Policy consensus: For all the purported drama surrounding the initial Senate negotiations among a bipartisan Gang of Eight, the haggling was entirely over details. There was no need to reinvent national policy or concoct a new conceptual framework, as was the case with health care reform. The grand bargain itself was hatched after the 2004 election by McCain and Ted Kennedy, with an assist from the Bush White House. The deal then and now offered a path to citizenship for those in the country illegally (the Democrats’ wish list) in exchange for tougher border enforcement (the carrot for conservatives); and expanded visa and guest-worker programs (what business groups crave).
Weak opposition: Virtually all the major interest groups in both political parties (the Chamber of Commerce, the high-tech sector, the AFL-CIO) are on the side of immigration reform. In contrast, the Center for Immigration Studies, the leading think tank opposing reform, has a paltry budget of $2 million. If money talks in Washington (actually, it bellows), then the game is rigged against the rag-tag coalition trying to stop the legislation.
Inaction solves nothing: Even if immigration reform fails to pass Congress, 11 million people will still be residing in America illegally, often working at below-minimum-wage jobs. Even the fiercest critics of illegal immigration recognize that the status quo is not sustainable. You can argue about the policy details or even quibble about whether eventual citizenship (rather than, say, permanent legal status) is required. But no one can claim that the invisible hand of the free market will resolve this problem without legislation.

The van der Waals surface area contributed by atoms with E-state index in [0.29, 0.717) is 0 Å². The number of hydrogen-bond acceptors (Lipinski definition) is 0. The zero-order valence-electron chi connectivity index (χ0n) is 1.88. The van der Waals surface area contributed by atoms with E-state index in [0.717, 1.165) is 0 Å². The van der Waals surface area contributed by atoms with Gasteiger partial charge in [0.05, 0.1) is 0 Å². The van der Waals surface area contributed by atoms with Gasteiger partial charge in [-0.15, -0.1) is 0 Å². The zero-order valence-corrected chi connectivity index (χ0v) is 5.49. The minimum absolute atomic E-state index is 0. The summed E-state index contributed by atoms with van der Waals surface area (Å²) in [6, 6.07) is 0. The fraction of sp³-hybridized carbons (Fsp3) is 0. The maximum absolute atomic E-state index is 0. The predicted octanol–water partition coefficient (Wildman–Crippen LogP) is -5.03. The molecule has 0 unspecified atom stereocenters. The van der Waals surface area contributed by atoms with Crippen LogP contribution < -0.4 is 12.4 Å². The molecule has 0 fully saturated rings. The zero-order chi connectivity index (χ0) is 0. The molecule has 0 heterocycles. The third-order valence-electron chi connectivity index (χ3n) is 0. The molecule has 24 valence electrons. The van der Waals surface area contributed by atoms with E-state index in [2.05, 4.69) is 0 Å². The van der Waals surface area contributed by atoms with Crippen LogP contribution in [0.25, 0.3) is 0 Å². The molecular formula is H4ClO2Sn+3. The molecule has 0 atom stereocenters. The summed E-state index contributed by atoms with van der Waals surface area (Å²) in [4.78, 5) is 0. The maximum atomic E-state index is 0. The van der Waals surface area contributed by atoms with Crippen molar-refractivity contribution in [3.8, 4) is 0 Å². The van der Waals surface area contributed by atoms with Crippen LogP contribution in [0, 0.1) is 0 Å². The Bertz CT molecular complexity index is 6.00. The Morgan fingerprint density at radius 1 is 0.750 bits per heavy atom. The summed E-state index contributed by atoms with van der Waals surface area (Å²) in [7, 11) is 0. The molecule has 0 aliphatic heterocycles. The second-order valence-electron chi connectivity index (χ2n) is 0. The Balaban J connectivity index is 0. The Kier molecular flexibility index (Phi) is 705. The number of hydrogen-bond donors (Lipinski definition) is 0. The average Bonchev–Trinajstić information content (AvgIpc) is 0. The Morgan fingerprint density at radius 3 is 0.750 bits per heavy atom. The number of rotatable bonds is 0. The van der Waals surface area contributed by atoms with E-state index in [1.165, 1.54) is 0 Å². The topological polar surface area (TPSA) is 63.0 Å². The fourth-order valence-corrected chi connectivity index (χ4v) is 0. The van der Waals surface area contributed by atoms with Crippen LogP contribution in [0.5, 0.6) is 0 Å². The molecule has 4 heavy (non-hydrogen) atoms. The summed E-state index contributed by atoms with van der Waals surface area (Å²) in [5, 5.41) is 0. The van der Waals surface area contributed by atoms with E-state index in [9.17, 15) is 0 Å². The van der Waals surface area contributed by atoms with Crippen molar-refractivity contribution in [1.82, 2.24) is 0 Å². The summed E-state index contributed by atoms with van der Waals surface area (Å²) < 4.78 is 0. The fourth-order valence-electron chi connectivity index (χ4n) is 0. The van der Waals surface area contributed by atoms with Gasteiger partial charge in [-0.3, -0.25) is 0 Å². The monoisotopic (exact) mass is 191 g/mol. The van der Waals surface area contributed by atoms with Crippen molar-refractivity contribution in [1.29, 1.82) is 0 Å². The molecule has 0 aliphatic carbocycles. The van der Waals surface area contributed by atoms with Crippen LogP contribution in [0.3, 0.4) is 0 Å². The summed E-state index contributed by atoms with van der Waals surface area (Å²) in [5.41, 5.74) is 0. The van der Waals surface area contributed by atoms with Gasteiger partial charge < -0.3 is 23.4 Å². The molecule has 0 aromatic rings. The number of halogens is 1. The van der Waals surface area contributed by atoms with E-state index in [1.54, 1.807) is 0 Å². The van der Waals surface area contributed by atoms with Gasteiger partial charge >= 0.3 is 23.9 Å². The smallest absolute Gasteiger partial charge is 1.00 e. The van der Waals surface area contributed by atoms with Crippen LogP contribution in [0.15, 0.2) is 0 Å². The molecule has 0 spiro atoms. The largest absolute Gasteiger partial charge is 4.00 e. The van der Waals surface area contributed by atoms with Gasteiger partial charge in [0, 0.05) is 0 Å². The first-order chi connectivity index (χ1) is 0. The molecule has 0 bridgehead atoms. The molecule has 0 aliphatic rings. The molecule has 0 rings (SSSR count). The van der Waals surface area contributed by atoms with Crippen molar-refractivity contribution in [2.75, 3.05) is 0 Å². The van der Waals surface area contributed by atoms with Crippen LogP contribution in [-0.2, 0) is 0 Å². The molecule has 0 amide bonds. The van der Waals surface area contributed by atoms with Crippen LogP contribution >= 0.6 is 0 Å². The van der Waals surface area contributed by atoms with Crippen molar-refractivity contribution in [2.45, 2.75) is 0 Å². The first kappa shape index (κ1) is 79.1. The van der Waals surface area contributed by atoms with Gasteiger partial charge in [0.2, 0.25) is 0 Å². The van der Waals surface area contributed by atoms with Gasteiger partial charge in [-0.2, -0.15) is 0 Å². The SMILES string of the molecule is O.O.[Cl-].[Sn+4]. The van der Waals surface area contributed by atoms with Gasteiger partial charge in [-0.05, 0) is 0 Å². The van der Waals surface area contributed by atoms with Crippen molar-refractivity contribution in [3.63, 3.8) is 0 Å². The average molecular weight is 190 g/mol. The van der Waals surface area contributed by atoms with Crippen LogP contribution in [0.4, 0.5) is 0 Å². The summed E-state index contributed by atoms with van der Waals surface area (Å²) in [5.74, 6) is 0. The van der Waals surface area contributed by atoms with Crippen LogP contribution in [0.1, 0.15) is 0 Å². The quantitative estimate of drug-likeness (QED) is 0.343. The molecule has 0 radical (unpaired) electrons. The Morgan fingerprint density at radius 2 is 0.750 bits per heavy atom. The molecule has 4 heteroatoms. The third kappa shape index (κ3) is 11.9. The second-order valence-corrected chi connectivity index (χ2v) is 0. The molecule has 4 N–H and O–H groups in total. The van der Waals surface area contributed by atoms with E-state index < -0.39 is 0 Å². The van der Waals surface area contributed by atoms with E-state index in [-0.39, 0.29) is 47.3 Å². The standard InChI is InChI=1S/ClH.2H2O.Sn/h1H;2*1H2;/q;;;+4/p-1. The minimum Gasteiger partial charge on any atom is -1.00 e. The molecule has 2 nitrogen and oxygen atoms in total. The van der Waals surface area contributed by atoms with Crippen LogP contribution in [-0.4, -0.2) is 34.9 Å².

Scripture is on the sidelines: Part of the furor over gay marriage and abortion is rooted in differing interpretations of the Bible. But while the devout can undoubtedly find apt biblical passages to buttress their position on immigration reform, no one’s religious beliefs are on the line in the debate over this social issue. Nor are we arguing over the literal meaning of the Constitution as we are with gun control.
No bedrock ideology is at stake: Even staunch small-government conservatives admit that the federal government should be in charge of immigration. Even the most ardent liberals are not advocating that America should return to the open borders that shaped this country prior to 1920. There are legitimate political fissures in Washington over taxes, spending and the role of government. But immigration reform skirts all these divisive issues, especially since the Congressional Budget Office projected this week suggested that immigration reform would reduce the deficit by about $200 billion over the next decade.
To review the bidding: We have reform legislation desperately sought by a key voting bloc, backed by powerful interest groups in both parties and the president, which will save the federal government money and requires neither Democrats nor Republicans to abandon a core element in their ideologies.
If Washington cannot achieve bipartisanship with immigration reform under these favorable circumstances, then the next thing we will see are crippling filibusters over the naming of post offices. It doesn’t get easier than this in politics. And yet the difficult struggle for immigration reform remains a testament to dysfunction in Washington.